- Written by ALLISON BADGER ALLISON BADGER
- Published: 27 April 2014 27 April 2014
Writers for the popular gossip site can no longer use Internet slang
Most people who frequent gossip sites expect to see the use of common Internet slang riddled throughout the coverage. News providers who specialize in gossip such as TMZ and Perez Hilton often include some LOL'ing, and other slang terms that readers of these websites expect as a part of the info they provide. After all, what would a Kardashian story be without the discussion of Kim's "booty"?
Popular gossip website Gawker, known for its coverage of celebrity gossip and general mockery, announced this month that the use of Internet slang will no longer be allowed in their coverage. Including the above slangs LOL (as in "laugh out loud"), OMG (otherwise known as "oh my god") and other Internet related terms such as WTF. Even words like "epic" are to not be used.
It's understandable that new Gawker editor Max Read wants to eliminate the use of acronymic Internet slang in an attempt to seem more professional; but even "massive" is another word now banned.
Initial coverage of this announcement by Andrew Beaujon on media industry website Poynter.com, quoted from a memo which Read wrote to his staff saying, "We want to sound like regular adult human beings."
Throughout the day, one will often hear conversations with the odd social media slang thrown into actual dialogue, but those individuals aren't necessarily condemned for their choice of Internet terms and certainly aren't banned from using them.
Banning Internet slang could be a step forward in achieving a more serious approach to gossip, but does the word "massive" fall under the same category as others on the banned list, for example FTW ("for the win") and "amazeballs" (what ever that means)?
Although "massive" has an explicit definition in various dictionaries, the meaning of many common Internet slang terms have to be found through alternative, pop-culture dictionaries such as Urban Dictionary.
Through conducting a general search of the word "massive" on the New York Times, the Calgary Herald, CBC News, and the Globe and Mail, all news organizations registered hundreds, if not thousands of results including this term.
In the CBC News search, the first eight results had "massive" in the headline of various articles. Upon reading the word massive in a news article, I wouldn't discredit the news organization's professionalism in any way, as I might if LOL were to be used.
This being said, there were a couple cases where organizations such as CBC News and the Calgary Herald have included the text-friendly acronyms now banned on Gawker, but they appear only in articles dealing with pop-culture and celebrities.
Guest writer Sal Glynn wrote about slang for the popular Grammar Girl website, saying, it "can be a disaster in writing." Glynn explains that slang is more appropriate for conversation, rather than in news. Although "Grammar Girl" herself (author Mignon Fogarty) would seem to be in agreement with Read's decision to ban text-message related-slang, I doubt she would be as supportive of not allowing proper words like "massive" and "epic."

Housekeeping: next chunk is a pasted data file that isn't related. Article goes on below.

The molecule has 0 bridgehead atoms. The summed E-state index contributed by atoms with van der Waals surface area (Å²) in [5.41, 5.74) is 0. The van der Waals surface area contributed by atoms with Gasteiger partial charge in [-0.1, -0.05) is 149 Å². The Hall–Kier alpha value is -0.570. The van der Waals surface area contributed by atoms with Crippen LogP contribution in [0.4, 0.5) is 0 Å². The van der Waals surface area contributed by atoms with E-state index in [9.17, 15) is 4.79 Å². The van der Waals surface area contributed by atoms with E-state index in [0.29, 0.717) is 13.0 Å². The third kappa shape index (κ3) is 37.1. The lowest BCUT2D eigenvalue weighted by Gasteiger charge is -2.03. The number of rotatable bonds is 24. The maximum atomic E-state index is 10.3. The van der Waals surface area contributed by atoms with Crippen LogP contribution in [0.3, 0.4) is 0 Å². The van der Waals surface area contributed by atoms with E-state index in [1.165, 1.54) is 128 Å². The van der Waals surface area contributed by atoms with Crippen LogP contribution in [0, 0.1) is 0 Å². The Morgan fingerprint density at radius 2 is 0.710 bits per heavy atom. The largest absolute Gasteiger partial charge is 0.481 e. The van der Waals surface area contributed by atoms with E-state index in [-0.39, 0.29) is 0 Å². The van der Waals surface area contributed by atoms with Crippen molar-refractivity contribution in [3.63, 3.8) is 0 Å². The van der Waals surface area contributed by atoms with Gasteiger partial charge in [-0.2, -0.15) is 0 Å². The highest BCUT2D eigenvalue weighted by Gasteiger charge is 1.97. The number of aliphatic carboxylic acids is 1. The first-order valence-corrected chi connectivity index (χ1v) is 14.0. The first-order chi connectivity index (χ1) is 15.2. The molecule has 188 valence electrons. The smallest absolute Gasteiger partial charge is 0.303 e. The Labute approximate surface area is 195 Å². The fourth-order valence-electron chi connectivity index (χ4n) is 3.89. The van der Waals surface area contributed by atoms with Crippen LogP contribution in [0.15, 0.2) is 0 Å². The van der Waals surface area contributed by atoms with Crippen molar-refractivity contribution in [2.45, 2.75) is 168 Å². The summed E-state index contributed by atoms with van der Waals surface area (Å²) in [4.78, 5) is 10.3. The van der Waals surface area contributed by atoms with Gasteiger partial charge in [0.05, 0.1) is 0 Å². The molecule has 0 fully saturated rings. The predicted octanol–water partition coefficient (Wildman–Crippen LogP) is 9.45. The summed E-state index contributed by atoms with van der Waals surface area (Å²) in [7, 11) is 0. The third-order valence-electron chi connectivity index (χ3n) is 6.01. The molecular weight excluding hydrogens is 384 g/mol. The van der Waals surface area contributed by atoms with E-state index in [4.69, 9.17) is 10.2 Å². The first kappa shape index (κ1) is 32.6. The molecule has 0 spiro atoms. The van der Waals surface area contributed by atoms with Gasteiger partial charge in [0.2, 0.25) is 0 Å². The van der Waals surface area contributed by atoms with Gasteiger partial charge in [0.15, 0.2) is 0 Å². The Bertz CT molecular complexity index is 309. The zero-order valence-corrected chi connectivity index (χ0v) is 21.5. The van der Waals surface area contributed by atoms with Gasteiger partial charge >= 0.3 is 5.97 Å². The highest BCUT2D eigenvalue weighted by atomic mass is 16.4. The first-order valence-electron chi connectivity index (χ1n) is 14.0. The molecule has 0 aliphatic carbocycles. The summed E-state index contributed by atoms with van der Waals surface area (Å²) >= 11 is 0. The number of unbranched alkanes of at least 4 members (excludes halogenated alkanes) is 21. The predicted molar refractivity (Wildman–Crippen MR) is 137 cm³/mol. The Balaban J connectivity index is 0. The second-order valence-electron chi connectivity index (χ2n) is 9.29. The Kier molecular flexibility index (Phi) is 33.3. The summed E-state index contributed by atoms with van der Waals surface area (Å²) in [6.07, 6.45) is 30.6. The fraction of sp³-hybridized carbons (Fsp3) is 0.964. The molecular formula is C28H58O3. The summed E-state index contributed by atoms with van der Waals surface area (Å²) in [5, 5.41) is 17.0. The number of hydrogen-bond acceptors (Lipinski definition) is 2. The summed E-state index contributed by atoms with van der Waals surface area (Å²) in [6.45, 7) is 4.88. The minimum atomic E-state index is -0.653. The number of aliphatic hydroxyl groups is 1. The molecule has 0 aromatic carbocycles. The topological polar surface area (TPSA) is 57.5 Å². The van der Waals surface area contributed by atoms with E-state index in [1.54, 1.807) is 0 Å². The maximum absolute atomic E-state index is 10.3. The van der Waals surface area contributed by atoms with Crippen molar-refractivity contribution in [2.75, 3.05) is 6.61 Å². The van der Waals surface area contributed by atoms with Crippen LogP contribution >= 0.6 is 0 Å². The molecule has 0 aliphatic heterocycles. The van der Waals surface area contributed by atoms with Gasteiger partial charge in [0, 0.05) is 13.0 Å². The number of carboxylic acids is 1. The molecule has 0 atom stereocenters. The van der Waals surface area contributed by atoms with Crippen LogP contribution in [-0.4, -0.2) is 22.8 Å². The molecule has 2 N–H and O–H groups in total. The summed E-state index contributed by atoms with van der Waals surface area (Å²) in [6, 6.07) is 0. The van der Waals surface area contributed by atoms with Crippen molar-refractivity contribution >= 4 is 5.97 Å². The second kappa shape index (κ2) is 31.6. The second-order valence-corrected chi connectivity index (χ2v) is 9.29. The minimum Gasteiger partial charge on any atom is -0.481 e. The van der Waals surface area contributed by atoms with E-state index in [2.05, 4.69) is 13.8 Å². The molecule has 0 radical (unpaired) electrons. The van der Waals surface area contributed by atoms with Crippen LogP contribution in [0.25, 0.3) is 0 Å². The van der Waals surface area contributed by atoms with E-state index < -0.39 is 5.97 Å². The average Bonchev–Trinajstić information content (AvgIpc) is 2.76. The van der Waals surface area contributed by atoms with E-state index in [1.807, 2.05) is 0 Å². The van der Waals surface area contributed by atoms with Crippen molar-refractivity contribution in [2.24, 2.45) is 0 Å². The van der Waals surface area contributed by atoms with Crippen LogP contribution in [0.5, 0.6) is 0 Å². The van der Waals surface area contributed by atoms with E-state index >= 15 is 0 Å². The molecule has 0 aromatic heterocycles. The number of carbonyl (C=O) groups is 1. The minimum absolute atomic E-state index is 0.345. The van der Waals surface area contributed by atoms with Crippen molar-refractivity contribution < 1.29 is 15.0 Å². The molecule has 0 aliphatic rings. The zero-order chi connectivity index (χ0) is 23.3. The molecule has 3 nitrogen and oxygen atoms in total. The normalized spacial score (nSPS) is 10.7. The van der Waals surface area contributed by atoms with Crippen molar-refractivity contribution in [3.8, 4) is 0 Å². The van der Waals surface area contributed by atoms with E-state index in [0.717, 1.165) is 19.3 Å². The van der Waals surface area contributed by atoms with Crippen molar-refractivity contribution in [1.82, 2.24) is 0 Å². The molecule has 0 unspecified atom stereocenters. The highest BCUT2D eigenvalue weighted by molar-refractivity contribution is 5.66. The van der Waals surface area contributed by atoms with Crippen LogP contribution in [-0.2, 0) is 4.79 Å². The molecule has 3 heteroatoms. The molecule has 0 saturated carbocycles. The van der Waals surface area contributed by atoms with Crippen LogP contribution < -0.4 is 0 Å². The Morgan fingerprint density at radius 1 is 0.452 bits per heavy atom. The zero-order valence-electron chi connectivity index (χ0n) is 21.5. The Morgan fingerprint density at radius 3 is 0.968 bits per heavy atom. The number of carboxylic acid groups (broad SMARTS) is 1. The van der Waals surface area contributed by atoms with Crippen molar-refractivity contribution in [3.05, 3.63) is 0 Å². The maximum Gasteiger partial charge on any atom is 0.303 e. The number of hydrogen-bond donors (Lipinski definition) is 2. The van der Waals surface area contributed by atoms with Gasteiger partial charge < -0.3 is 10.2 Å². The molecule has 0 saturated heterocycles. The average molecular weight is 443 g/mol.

The attempt to professionalize Gawker through the elimination of specific terms may not have the impact Read was hoping for.
Among the many synonyms for "massive" suggested in Read's memo to Gawker writers is "Brobdingnagian." Does honking or whopping sound more polished?
Perhaps Gawker has gone too far.
Readers of Gawker and other gossip news outlets are familiar with most Internet slang and popular acronyms, but may not be as quick to catch onto new terms like the wordy synonyms above.
David Hyttenrauch, chair of Mount Royal University's English department, explains in an email how writing correctly is usually ideal for a professional context or audience.
"On the other hand, some elements of correctness are debatable; language evolves in relation to the communities that use it; and there are always groups that express their identity and sense of belonging through a dialect or even a specialist vocabulary," Hyttenrauch says.
As Gawker proclaims on its website, "today's gossip is tomorrow's news." If this is true shouldn't the gossip site take a more casual approach to its stories and leave the other news organizations to take a more professional spin to the language? Or perhaps editor Read is hoping to eliminate the need for coverage by other news media by writing more professionally? Maybe Read is attempting to be something more than an "irreverent gossipy site," as stated by Pew Research.
If Gawker wants its writers to be seen as "regular adult human beings," as Read put it in his memo, maybe it should focus on sophisticating the coverage, not only the language.
Calgary Journal reporter Allison Badger is exploring media ethics as part of the Bachelor of Communication-Journalism degree at Mount Royal University.
Does the use of Internet slang terms lessen the professionalism of a gossip website?